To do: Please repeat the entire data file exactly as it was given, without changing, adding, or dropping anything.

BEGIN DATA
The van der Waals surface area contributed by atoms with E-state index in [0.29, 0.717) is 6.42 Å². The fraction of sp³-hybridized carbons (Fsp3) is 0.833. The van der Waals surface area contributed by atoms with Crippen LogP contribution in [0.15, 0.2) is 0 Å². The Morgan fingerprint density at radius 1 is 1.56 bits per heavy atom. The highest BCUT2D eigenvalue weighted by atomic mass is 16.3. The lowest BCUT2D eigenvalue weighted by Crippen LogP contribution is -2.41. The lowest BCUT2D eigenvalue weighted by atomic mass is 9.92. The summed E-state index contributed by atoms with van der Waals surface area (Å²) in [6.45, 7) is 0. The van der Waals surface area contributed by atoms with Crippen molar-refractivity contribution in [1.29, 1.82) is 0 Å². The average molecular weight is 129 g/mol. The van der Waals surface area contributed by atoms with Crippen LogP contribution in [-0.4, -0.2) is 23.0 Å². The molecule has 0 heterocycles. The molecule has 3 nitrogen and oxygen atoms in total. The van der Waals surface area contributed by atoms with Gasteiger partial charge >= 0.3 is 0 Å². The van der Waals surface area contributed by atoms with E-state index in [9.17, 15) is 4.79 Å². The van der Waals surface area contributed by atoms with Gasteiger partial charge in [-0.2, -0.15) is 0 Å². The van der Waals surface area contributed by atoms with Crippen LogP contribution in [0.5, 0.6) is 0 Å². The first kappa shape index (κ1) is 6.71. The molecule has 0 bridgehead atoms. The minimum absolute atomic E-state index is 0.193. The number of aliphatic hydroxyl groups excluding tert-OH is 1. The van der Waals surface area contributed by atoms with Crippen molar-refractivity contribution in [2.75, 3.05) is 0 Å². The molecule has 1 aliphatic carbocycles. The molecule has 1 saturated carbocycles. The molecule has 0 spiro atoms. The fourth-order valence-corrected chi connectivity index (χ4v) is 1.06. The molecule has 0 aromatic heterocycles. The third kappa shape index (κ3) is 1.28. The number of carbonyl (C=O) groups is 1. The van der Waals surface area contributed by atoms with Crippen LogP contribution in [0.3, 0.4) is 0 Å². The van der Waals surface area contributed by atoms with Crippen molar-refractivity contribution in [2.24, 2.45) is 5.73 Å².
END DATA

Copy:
The van der Waals surface area contributed by atoms with E-state index in [0.29, 0.717) is 6.42 Å². The fraction of sp³-hybridized carbons (Fsp3) is 0.833. The van der Waals surface area contributed by atoms with Crippen LogP contribution in [0.15, 0.2) is 0 Å². The Morgan fingerprint density at radius 1 is 1.56 bits per heavy atom. The highest BCUT2D eigenvalue weighted by atomic mass is 16.3. The lowest BCUT2D eigenvalue weighted by Crippen LogP contribution is -2.41. The lowest BCUT2D eigenvalue weighted by atomic mass is 9.92. The summed E-state index contributed by atoms with van der Waals surface area (Å²) in [6.45, 7) is 0. The van der Waals surface area contributed by atoms with Crippen molar-refractivity contribution in [1.29, 1.82) is 0 Å². The average molecular weight is 129 g/mol. The van der Waals surface area contributed by atoms with Crippen LogP contribution in [-0.4, -0.2) is 23.0 Å². The molecule has 0 heterocycles. The molecule has 3 nitrogen and oxygen atoms in total. The van der Waals surface area contributed by atoms with Gasteiger partial charge >= 0.3 is 0 Å². The van der Waals surface area contributed by atoms with E-state index in [9.17, 15) is 4.79 Å². The van der Waals surface area contributed by atoms with Gasteiger partial charge in [-0.2, -0.15) is 0 Å². The van der Waals surface area contributed by atoms with Crippen LogP contribution in [0.5, 0.6) is 0 Å². The first kappa shape index (κ1) is 6.71. The molecule has 0 bridgehead atoms. The minimum absolute atomic E-state index is 0.193. The number of aliphatic hydroxyl groups excluding tert-OH is 1. The van der Waals surface area contributed by atoms with Crippen molar-refractivity contribution in [2.75, 3.05) is 0 Å². The molecule has 1 aliphatic carbocycles. The molecule has 1 saturated carbocycles. The molecule has 0 spiro atoms. The fourth-order valence-corrected chi connectivity index (χ4v) is 1.06. The molecule has 0 aromatic heterocycles. The third kappa shape index (κ3) is 1.28. The number of carbonyl (C=O) groups is 1. The van der Waals surface area contributed by atoms with Crippen LogP contribution in [0.3, 0.4) is 0 Å². The van der Waals surface area contributed by atoms with Crippen molar-refractivity contribution in [2.24, 2.45) is 5.73 Å².